The autonomous future is here, people. Recently Boeing’s Aurora Flight Sciences conducted a series of autonomous flights of a UH-1 Huey outfitted with autonomous systems. The idea is to be able to use helicopter for resupply or cargo missions without having to put a human pilot in harm’s way in the process, and Aurora said it successfully accomplished that objective.
Some might argue the ultimate goal has less to do with risk and more to do with cost, though Boeing isn't talking about it in those terms, at least not yet. The flights were conducted as part of a technology demonstration for the United States Naval Research Center, with the flying done at Quantico Urban Training Center in Virginia, but the technology is by nature portable, and the missions that Aurora demonstrated for the military, resupply and cargo carrying, were the same kinds of missions that civilian aircraft perform every day on thousands of flights. Moreover, with it being more expensive for the military to train pilots and harder for it to keep them around, autonomous aircraft have an obvious appeal, and industry experts say that they expect the scope of such autonomous programs to expand to cover more kinds of flying and more kinds of aircraft. We expect to hear more about such similar programs from Boeing and other aerospace companies--Airbus has already taken the pole position in the fledgling autonomous flight sector, but we expect that there's a lot of behind the scenes research being done by dozens of major defense and aerospace companies around the world.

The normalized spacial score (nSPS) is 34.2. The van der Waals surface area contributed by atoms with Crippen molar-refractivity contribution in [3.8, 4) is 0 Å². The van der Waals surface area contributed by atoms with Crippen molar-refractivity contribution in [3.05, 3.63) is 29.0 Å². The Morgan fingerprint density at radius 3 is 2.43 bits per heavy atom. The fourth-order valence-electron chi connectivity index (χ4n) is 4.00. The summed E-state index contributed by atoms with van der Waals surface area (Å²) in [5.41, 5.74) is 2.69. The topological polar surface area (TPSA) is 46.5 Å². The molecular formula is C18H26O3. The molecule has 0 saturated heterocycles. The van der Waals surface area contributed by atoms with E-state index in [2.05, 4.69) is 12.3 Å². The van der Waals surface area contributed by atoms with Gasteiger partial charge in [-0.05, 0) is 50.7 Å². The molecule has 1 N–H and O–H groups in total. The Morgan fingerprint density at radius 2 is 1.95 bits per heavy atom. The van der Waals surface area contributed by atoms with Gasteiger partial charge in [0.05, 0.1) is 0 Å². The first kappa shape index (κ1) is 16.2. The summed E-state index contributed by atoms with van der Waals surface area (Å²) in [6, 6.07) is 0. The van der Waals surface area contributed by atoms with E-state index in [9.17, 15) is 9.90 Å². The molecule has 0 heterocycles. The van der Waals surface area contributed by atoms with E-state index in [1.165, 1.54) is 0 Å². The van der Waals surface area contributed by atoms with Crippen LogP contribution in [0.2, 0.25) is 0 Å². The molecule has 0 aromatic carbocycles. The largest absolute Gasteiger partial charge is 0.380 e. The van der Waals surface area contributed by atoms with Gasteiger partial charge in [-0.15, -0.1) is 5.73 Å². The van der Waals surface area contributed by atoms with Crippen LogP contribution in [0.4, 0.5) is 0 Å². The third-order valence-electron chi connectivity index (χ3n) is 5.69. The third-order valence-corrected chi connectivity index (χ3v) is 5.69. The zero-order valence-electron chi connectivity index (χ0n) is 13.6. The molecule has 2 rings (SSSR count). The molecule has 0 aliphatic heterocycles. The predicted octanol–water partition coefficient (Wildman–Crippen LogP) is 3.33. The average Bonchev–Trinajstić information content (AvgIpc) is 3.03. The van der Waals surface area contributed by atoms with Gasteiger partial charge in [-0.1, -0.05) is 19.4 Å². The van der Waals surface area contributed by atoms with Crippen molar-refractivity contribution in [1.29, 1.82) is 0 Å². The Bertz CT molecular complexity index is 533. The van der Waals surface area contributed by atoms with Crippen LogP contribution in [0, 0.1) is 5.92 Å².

Learn more at Aurora Flight Sciences.